The SORCE spacecraft (S/C) is a robust Orbital ATK S/C that is capable for this extended mission. Degradation of battery performance has impacted operations since 2009 and is the cause for the largest SORCE data gap (Aug. 2013-Feb. 2014). Flight software updates returned SORCE to science observations in March 2014. This SORCE operations mode, called “Daylight Only Operations” (DO-Op) mode, has allowed SORCE to resume making solar observations during most orbits, and this mode has furthermore stabilized the battery during the past three years. SORCE has also successfully operated in brown-out mode when all subsystems are off during eclipse and then recover autonomously at orbit sunrise to continue solar observations. We expect to be able to operate SORCE in its DO-Op mode for at least three more years as presented in more detail in Section 2 and Appendix E-1. 

The TCTE is flying on the Air Force STPSat-3, which was launched on Nov. 19, 2013. Although STPSat-3 was initially planned for a short technology-demonstration mission, NOAA has been funding the Air Force to extend the STPSat-3 mission operations to continue the TCTE TSI measurements. The health of the STPSat-3 is excellent. In 2017, NASA is assuming responsibility of continued STPSat-3 TCTE operations. 

The SORCE and TCTE missions have proven to be highly cost effective PI-led missions that benefit from stable staffing of personnel with broad experience in space instrumentation, mission operations, data processing, and financial management. These programs also benefit from hiring the University of Colorado’s brightest students for spacecraft operations and data analysis, thereby inspiring and training the future space science and aeronautical workforce. These factors ensure that SORCE and TCTE extended missions will be equally successful, even with the risks and uncertainties associated with aging spacecraft.

SORCE carries four instruments including the Spectral Irradiance Monitor (SIM), Solar Stellar Irradiance Comparison Experiment (SOLSTICE), Total Irradiance Monitor (TIM), and the XUV Photometer System (XPS).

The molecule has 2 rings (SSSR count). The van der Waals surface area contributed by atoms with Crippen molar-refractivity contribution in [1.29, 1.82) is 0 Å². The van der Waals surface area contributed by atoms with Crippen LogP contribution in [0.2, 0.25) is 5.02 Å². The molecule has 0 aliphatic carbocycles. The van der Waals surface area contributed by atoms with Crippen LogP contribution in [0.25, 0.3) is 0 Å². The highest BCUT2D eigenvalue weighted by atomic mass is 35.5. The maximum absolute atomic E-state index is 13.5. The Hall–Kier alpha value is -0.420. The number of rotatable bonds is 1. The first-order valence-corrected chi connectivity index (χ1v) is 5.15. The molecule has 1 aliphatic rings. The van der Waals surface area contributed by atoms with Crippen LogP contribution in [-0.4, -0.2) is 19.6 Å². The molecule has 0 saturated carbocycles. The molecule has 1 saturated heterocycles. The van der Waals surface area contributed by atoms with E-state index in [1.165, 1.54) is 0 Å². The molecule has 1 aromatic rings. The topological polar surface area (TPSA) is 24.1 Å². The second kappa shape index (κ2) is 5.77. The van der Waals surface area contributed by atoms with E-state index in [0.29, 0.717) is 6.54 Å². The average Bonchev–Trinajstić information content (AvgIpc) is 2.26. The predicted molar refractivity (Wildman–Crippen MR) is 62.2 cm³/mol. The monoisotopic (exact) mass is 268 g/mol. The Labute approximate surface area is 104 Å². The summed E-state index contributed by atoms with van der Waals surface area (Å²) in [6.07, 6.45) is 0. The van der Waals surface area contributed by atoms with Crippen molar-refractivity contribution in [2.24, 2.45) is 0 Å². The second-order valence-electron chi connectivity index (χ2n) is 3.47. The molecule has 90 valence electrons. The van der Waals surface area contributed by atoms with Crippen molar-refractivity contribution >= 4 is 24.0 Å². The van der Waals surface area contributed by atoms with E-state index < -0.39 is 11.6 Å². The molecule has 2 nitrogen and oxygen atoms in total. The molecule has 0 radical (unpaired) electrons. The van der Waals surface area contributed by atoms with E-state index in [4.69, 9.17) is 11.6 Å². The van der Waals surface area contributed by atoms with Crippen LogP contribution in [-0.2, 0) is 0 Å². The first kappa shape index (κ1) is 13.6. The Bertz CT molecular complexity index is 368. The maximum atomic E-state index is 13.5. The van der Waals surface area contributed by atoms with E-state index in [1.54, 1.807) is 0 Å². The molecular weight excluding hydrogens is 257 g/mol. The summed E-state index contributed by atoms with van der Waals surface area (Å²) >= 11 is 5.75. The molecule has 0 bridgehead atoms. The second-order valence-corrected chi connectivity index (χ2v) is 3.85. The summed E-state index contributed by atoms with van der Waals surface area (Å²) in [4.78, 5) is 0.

SORCE/TIM and TCTE Mission Highlights

The SORCE/TIM Determines a New, Lower Value of TSI Than Previous Measurements. Prior to the SORCE launch in 2003, on-orbit TSI instruments agreed with each other in measured TSI values near 1365 W/m^2 near solar minima. The new SORCE/TIM, including many optical, electrical, and calibration improvements over these prior instruments, measured values 0.35% lower than the other on-orbit instruments (see left-hand figure below). Initially disregarded by the community as an error in the TIM instrument, this difference has recently been shown to be due to uncorrected scatter causing erroneously high measurements by other instruments, all of which have an optical design that differs from the TIM by allowing two to three times the amount of light intended for measurement into the instrument. The TIM, placing the instrument's small precision aperture at the entrance, only allows the light intended for measurement into the instrument interior, and hence is much less susceptible to scattered light.
Diagnostics with the TSI Radiometer Facility (Kopp et al., SPIE, 2007) of ground-based instruments representative of those on orbit have demonstrated that the scatter in non-TIM instrument designs is the primary cause of the higher readings by the other instruments. Applying scatter corrections to these instruments' data brings their values down to those measured by the TIM, which reports a value of 1360.8 W/m^2 representative of the 2008 solar minimum (Kopp & Lean, 2011) (see right-hand figure below). This new lower TSI value reported initially by the SORCE/TIM has also been validated with the recently launched PICARD/PREMOS (brown data in right-hand plot below) and the TCTE/TIM (blue data in left-hand plot below), both of which were calibrated on the TSI Radiometer Facility prior to launch. 


SORCE/SIM Mission Highlights

Two major accomplishments of the SORCE/SIM are (1) the continuation of the ultraviolet (UV) SSI record and (2) the initiation of the near ultraviolet (NUV), visible (Vis), and near infrared (NIR) records.

Figure 1a  Total Solar Irradiance Data Record (G. Kopp, Feb. 2017)

Figure 1b.  Total Solar Irradiance Composite (G. Kopp, Feb. 2017)